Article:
Game Reviews Games The 1 to 5 on Games

The 1 to 5 on games: When the past was around

This format is a shorter, more to the point, off-shot of the normal review/op-eds I normally do. A ranking will be given at the end from a scale that starts at (from the lowest to the highest): Bad – meh – fine – good – great. Anything not appropriate for these “scores” will likely warrant a more in-depth discussion, which is what I normally do, so this range does not cover all games, just the ones that I think are suited to this format.

In more recent times, video games have tried exploring ways to stand out and become more artistically satisfying when it comes to their narratives; one trend I keep going back to is the “wordless” narrative. When the past was around is the latest in this trend, and since I love games like Virginia, I thought I would give it a shot, since at the very least I would get beautiful hand-drawn art (having gone for the 11-euro version).

Simplified to a bare minimum, When the past was around is a narrative-driven, ‘spot the difference’, puzzle game that is about 2 hours long with an extra half an hour if you want to get all the achievements; this isn’t going to blow anyone away, but isn’t really trying to either. What it is trying to do is tell a story using beautiful art, simple game mechanics to reveal or contextualize information, and convey a personal tale of easily understood themes, through an unconventional and fitting technique.

Without really spoiling anything, this is the story of a relationship starting, flourishing, and then ending; that is such a universally relatable theme that words are not really needed and through the lack of them, the game manages to convey emotions and situations in a personal manner, which creates a more meaningful reaction and resonance. That’s not to say it is exceptional, but it is different and well done, which does make it worthwhile. In gameplay terms, it is a simple ‘point & click’ affair and puzzles aren’t really challenging or notably novel. It’s a shame that gameplay was not as well integrated or conceived to be a part of the narrative like in games such as Florence, which is partly why I feel this game is so lackluster. Unlike Florence, which is a must-play for those interested in the concept of a video game exploring a relationship, When the past was around is skippable, not only due to its weak gameplay, but its story being so “normal”. I hesitate to even use “normal”, because it is well told and conceived, but it is lacking in moments of excellency, where the player is left frozen or stunned by the sheer brilliance of what they are experiencing. One area where the game comes close to achieving that is the presentation; the art style is beautiful to look at and to see animate in the game. Furthermore, the soundtrack may not be plentiful, but it has quality with some nice mellow, violin-centered tracks.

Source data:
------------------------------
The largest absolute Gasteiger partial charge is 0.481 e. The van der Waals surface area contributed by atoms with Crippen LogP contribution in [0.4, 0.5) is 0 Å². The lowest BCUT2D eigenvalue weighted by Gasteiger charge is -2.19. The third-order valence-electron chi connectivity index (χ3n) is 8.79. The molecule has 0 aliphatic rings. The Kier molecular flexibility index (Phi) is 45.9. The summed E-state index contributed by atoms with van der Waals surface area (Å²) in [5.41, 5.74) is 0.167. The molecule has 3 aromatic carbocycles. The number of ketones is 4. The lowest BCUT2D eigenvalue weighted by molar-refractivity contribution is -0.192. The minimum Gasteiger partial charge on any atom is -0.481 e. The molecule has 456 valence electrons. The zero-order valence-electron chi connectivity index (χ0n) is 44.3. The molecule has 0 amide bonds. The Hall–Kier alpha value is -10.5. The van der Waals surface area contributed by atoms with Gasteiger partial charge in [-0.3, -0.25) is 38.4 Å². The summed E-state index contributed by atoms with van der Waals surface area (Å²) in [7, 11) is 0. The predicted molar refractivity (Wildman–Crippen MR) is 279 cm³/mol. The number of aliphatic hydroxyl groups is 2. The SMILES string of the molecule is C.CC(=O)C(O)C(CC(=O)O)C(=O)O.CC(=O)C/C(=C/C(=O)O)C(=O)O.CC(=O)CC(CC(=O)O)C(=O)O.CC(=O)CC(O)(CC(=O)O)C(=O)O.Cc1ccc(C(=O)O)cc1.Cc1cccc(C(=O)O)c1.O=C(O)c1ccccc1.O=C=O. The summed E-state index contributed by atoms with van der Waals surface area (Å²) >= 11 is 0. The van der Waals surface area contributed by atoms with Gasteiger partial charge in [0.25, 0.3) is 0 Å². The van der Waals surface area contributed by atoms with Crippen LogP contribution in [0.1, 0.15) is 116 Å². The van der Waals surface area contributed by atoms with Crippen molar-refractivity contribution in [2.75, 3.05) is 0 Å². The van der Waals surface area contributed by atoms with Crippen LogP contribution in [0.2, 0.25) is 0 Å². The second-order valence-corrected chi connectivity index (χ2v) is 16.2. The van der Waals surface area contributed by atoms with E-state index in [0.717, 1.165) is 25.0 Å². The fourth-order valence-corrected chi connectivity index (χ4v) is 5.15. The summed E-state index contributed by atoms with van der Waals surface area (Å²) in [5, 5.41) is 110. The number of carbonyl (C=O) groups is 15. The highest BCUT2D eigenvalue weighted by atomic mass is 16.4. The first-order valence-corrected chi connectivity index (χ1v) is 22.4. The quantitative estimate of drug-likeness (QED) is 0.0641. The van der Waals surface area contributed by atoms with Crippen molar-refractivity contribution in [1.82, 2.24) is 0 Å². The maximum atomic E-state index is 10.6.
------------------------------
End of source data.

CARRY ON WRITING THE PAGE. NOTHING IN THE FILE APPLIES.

If this were a critique of the game as art, I would not be so kind to When the past was around; it’s not as bold as it should be, not as intelligent or thoughtful with the medium’s advantages, not as progressive and worthwhile as its peers. This is a review though and given the low price, lack of any real drawbacks, and excellent work in presentation, I would still recommend the game to those interested in the concept and the art; the best word to describe it as a whole is FINE. For 11 euros, I got some great art for my pc wallpaper, some nice mellow tracks to add to my playlist, and a couple of hours of seeing a very personal story come to life; it’s not wholly original or extraordinary in any way, but it is a nice addition to a small library of games from a genre that deserves to see some riskier and alternative takes on it. Also, there’s an owl man in it, so you know I’m going to have a hard time being mad at it!

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